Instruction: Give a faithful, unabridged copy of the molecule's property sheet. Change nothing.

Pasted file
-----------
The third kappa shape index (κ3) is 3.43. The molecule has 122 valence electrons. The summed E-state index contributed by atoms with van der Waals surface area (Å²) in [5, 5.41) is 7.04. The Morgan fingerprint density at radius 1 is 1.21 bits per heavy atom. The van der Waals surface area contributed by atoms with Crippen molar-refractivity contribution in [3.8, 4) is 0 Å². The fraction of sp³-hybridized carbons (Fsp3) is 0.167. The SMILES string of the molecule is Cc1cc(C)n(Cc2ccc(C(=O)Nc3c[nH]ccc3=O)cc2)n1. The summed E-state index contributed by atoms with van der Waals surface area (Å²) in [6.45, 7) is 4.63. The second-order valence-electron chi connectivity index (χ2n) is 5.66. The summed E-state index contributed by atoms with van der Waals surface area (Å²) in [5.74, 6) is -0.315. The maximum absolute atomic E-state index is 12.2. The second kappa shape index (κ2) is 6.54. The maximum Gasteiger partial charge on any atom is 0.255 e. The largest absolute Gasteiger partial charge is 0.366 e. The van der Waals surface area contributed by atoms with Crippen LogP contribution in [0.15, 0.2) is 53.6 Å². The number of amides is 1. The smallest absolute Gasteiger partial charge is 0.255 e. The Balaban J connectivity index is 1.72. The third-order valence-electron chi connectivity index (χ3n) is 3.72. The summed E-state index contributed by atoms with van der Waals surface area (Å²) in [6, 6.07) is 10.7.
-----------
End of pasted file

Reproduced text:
The third kappa shape index (κ3) is 3.43. The molecule has 122 valence electrons. The summed E-state index contributed by atoms with van der Waals surface area (Å²) in [5, 5.41) is 7.04. The Morgan fingerprint density at radius 1 is 1.21 bits per heavy atom. The van der Waals surface area contributed by atoms with Crippen molar-refractivity contribution in [3.8, 4) is 0 Å². The fraction of sp³-hybridized carbons (Fsp3) is 0.167. The SMILES string of the molecule is Cc1cc(C)n(Cc2ccc(C(=O)Nc3c[nH]ccc3=O)cc2)n1. The summed E-state index contributed by atoms with van der Waals surface area (Å²) in [6.45, 7) is 4.63. The second-order valence-electron chi connectivity index (χ2n) is 5.66. The summed E-state index contributed by atoms with van der Waals surface area (Å²) in [5.74, 6) is -0.315. The maximum absolute atomic E-state index is 12.2. The second kappa shape index (κ2) is 6.54. The maximum Gasteiger partial charge on any atom is 0.255 e. The largest absolute Gasteiger partial charge is 0.366 e. The van der Waals surface area contributed by atoms with Crippen LogP contribution in [0.15, 0.2) is 53.6 Å². The number of amides is 1. The smallest absolute Gasteiger partial charge is 0.255 e. The Balaban J connectivity index is 1.72. The third-order valence-electron chi connectivity index (χ3n) is 3.72. The summed E-state index contributed by atoms with van der Waals surface area (Å²) in [6, 6.07) is 10.7.